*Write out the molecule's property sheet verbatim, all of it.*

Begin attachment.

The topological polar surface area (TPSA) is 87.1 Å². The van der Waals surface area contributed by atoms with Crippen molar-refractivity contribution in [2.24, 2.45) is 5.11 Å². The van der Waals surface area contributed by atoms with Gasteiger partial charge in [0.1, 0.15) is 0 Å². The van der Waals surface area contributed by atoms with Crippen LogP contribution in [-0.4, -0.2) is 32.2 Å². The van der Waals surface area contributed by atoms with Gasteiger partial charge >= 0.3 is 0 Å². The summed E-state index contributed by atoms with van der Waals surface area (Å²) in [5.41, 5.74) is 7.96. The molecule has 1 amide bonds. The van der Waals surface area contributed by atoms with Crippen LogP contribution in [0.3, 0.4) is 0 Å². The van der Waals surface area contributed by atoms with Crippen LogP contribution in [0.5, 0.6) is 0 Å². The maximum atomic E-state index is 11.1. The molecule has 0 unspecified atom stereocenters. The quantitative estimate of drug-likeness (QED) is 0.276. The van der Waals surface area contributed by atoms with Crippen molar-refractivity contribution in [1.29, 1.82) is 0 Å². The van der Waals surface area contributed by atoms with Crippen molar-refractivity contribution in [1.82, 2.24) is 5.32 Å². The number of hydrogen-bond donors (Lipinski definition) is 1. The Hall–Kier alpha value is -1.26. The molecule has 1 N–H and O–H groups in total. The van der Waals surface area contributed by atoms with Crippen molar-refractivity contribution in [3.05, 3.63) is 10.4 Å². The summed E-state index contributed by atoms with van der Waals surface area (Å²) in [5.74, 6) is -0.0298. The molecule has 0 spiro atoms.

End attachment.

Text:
The topological polar surface area (TPSA) is 87.1 Å². The van der Waals surface area contributed by atoms with Crippen molar-refractivity contribution in [2.24, 2.45) is 5.11 Å². The van der Waals surface area contributed by atoms with Gasteiger partial charge in [0.1, 0.15) is 0 Å². The van der Waals surface area contributed by atoms with Crippen LogP contribution in [-0.4, -0.2) is 32.2 Å². The van der Waals surface area contributed by atoms with Gasteiger partial charge >= 0.3 is 0 Å². The summed E-state index contributed by atoms with van der Waals surface area (Å²) in [5.41, 5.74) is 7.96. The molecule has 1 amide bonds. The van der Waals surface area contributed by atoms with Crippen LogP contribution in [0.3, 0.4) is 0 Å². The van der Waals surface area contributed by atoms with Crippen LogP contribution in [0.5, 0.6) is 0 Å². The maximum atomic E-state index is 11.1. The molecule has 0 unspecified atom stereocenters. The quantitative estimate of drug-likeness (QED) is 0.276. The van der Waals surface area contributed by atoms with Crippen molar-refractivity contribution in [1.29, 1.82) is 0 Å². The van der Waals surface area contributed by atoms with Crippen molar-refractivity contribution in [1.82, 2.24) is 5.32 Å². The number of hydrogen-bond donors (Lipinski definition) is 1. The Hall–Kier alpha value is -1.26. The molecule has 1 N–H and O–H groups in total. The van der Waals surface area contributed by atoms with Crippen molar-refractivity contribution in [3.05, 3.63) is 10.4 Å². The summed E-state index contributed by atoms with van der Waals surface area (Å²) in [5.74, 6) is -0.0298. The molecule has 0 spiro atoms.